Will Nolan, The Viceroy’s executive chef, redefines hotel dining

By Laurel Miller / Photography By Jason Dewey | June 14, 2016
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Will Nolan preps squash blossoms for a bike-to-farm dinner at Sustainable Settings.

A little bit of NOLA(n) in Snowmass


As any traveler can tell you, hotel restaurants have a reputation for serving up overpriced, uninspired fare. Even high-end properties are guilty of crimes against produce, protein and palate, but happily, progressive brands like the Viceroy are debunking those tired cliches.

Thanks to the enthusiasm and dedication of executive chef Will Nolan and his staff, Eight K at the Viceroy Snowmass is a destination restaurant lauded for the New Orleans–born chef ’s flavorful, Louisiana—and classical French-inflected fare (featuring housemade preserves, pickles and charcuterie made from locally sourced ingredients). Locals and visitors alike are just as enamored of the house sausages and seasonal salads at the Viceroy’s casual slopeside eatery Nest Public House, and the Southern-tinged bistro classics at the hotelmanaged brasserie Ricard, in nearby Base Village.

Although he’s a bona fide talent in the kitchen, it’s Nolan’s commitment to local growers that’s inspiring and educating a new generation of cooks and visitors to Eight K. Recently, I sat down with the gregarious 42-year-old chef to learn more about the man and the brand that are redefining our region’s perceptions of hotel dining.

From the French Quarter to Heritage Fire

Nolan was born and raised in the French Quarter; his mother was “a big home cook.” (The Crabmeat Suzanne on Ricard’s menu is her namesake recipe.) Despite having raised Will in a food-obsessed environment, however, Nolan’s mom “wasn’t too stoked” when he took his first restaurant job at 14. Soon after, he moved to live with his father in Pine Plains, New York, where he found a job at a hunting farm, collecting and prepping game birds and washing dishes. At 15, Nolan returned to New Orleans to cook at a barbecue joint.

Eventually, Nolan went on to attend Portland Culinary Institute, graduating in 1999. In 2009, after stints cooking in Singapore, New Orleans and Durango, he landed his present position with the Viceroy Snowmass. Nolan was given “full control” over menu development and sourcing—a rarity for hotel chefs.

“I want guests to realize we’re not just a hotel restaurant—we’re part of the culinary community, and I want them to come away with an awareness of local product, as well as having had a comfortable experience,” he explains.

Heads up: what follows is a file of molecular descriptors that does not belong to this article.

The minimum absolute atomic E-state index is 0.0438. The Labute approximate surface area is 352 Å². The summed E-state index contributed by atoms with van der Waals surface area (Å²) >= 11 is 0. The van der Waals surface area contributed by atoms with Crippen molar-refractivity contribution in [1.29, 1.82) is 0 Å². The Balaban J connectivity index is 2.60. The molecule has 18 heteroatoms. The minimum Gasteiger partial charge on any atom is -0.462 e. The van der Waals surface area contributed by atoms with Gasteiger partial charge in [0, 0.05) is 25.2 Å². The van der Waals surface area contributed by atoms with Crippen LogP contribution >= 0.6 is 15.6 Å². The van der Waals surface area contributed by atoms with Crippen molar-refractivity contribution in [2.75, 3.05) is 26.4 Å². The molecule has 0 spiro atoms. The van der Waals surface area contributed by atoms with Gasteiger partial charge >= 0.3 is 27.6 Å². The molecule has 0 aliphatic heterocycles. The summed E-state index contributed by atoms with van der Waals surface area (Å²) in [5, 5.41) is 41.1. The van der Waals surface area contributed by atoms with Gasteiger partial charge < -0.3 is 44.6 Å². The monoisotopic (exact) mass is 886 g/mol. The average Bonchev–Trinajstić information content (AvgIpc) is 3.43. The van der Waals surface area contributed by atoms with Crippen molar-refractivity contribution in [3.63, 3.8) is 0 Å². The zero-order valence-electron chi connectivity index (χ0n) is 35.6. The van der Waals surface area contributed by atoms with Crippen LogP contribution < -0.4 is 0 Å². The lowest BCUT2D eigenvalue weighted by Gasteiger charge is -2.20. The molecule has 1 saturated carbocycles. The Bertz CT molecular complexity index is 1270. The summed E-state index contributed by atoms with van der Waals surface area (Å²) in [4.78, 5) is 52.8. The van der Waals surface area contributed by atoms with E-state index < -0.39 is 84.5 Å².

It’s this laid-back demeanor and dedication to his craft and customers that make Nolan such a beloved member of the community. A former competitive Big Air and Slopestyle snowboarder and avid skateboarder, Nolan has mastered work-life balance as much as possible for someone overseeing three restaurants. He and his wife, Emily, who also works in food and beverage, are fond of off-season road trips, snow sports, mountain biking, hiking and participating in charitable and educational local events like Sustainable Settings’ Harvest Festival and friendly fire competitions such as Cochon 555’s Heritage Fire, a wood-fired, whole animal cookery bacchanalia featuring humanely raised and heritage livestock prepared by chefs from all over the country.

 

Photo 1: Guests tour the farm by horse-drawn wagon.
Photo 2: The Viceroy is committed to supporting the local foodshed.
Photo 3: Will Nolan grills up grassfed lamb and pasture-raised chickens.
Photo 4: Kunekune pigs, native to New Zealand, mingle with dinner guests.

“Dirt is like gold”

It was Nolan’s involvement with the aforementioned Harvest Festival and Heritage Fire that altered his views on livestock management.

“I did my first pig slaughter at Sustainable Settings three years ago,” he recalls. “It was really emotional, but I used every part of that animal—from the skin for cracklings to the bones for stock—and Heritage Fire really opened my eyes to how important it is for all livestock to be raised in a humane, sustainable manner. These experiences completely changed my sourcing, and now I rely on local and regional ranchers and purveyors practicing responsible methods, like Mountain Primal Meat Company, Rock Bottom Ranch and Tender Belly. These are the people at the forefront of this movement, and it’s an honor to work with them.”